The first thing that Shin noticed when she began working with the Navajo was how their language was far more descriptive than English. The Navajo equivalent for “cancer” can roughly be translated back into English as “a cell that comes from a healthy cell but becomes unhealthy.” Much of the language is like this—indirect and descriptive of a process.
“If I’m talking with a patient,” says Shin, “and I tell him that if he doesn’t take his medication he might have complications with his kidneys, a Navajo person, at a cultural level, might take that to mean that I am essentially willing it to happen. Instead, I would have to tell him how other patients I’ve taken care of, people who share this same condition, have found that when they don’t take their medications, they have complications. You simply can’t speak about prognosis in a direct way.”
Nor can you look someone directly in the eye, a gesture taken as a challenge. For anyone raised in a Western society where frankness is a sign of virtuous courage, learning to become verbally and physically oblique might as well be learning another tongue.
“I have really grown to appreciate how some cultures place such power in the spoken word,” says Shin.
Shin may have had to travel across the country before experiencing cultural vertigo, but sometimes it comes to you.
In his early days as an intern at Duke, Kelling had gotten to know a young Haitian man who repeatedly showed up in the emergency department, each time with vague symptoms. He was nervous, anxious, depressed, losing weight. He couldn’t sleep, couldn’t eat. Kelling and his fellow physicians had no idea what was wrong.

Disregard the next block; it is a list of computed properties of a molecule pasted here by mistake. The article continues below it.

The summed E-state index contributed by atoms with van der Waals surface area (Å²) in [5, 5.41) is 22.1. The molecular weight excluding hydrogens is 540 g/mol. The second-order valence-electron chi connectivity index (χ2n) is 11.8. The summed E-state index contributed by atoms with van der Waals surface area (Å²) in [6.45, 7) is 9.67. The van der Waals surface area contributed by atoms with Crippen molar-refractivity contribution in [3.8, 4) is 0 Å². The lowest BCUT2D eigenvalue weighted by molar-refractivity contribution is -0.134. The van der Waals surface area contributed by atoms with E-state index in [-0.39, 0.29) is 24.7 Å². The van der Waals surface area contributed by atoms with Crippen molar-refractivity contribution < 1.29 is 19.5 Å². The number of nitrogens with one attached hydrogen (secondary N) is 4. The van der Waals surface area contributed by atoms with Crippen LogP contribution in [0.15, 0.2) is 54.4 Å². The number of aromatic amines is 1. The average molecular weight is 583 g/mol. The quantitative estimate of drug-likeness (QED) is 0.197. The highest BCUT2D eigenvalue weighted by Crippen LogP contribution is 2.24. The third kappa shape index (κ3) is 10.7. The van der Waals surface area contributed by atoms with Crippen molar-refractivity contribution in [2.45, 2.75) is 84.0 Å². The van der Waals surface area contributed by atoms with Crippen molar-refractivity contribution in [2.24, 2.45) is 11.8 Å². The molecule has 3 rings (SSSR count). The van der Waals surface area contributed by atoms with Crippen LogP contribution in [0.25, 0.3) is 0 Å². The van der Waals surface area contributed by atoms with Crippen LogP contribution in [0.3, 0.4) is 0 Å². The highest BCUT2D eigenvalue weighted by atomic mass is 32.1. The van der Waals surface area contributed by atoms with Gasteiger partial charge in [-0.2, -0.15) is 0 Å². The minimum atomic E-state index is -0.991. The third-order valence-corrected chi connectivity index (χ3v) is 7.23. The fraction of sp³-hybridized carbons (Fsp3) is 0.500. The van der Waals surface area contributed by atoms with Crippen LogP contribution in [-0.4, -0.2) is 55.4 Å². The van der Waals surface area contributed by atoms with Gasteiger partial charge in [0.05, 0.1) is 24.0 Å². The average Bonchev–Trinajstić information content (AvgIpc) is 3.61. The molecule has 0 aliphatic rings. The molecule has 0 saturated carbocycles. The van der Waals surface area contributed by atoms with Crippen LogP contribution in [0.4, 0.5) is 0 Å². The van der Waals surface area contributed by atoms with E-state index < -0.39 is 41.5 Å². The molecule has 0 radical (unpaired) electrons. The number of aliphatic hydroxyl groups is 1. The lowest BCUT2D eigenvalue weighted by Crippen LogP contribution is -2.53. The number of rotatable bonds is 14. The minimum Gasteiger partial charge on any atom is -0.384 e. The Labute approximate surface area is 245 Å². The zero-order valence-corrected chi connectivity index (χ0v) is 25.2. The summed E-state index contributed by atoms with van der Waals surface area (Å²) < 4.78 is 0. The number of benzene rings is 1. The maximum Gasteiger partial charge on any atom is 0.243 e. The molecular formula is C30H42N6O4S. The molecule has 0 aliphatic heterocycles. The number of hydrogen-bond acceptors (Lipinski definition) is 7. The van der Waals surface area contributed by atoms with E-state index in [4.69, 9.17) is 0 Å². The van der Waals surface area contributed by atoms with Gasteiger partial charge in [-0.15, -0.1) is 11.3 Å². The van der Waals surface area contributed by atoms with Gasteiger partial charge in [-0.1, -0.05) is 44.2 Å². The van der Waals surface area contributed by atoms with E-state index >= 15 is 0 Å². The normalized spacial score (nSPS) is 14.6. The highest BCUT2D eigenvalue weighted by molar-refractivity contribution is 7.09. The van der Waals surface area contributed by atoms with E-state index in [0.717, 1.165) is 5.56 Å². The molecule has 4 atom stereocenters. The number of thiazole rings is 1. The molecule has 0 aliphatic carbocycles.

Then, one night, the patient’s mother came in with him. She pulled Kelling aside and said, “He’s sick because a witch doctor put a hex on him. We need to get another witch doctor to take the hex off.”
Kelling told her he didn’t know of any local witch doctors, to which the mother replied, “I do,” and gave him a phone number.
Kelling shrugged, but with nothing to lose, he called the number and arranged for the alleged healer to visit the emergency room.
“That’s really the only time in my professional life that I’ve had to call a consultation with a witch doctor,” he says.
Soon the man arrived, a surprisingly unassuming person who, Kelling says, you wouldn’t consider twice if you passed him in public. The witch doctor spent a few moments alone with the young man in the examination room, and, when he emerged, he simply said, “It’s taken care of.” He left, and the young man was fine. The weight of the world had been lifted from him.
No one knew what had transpired, and to this day, it remains an unspoken secret. To the doctors, “it” remains untranslated.
David Cameron is the director of science communications in the HMS Office of Communications and External Relations.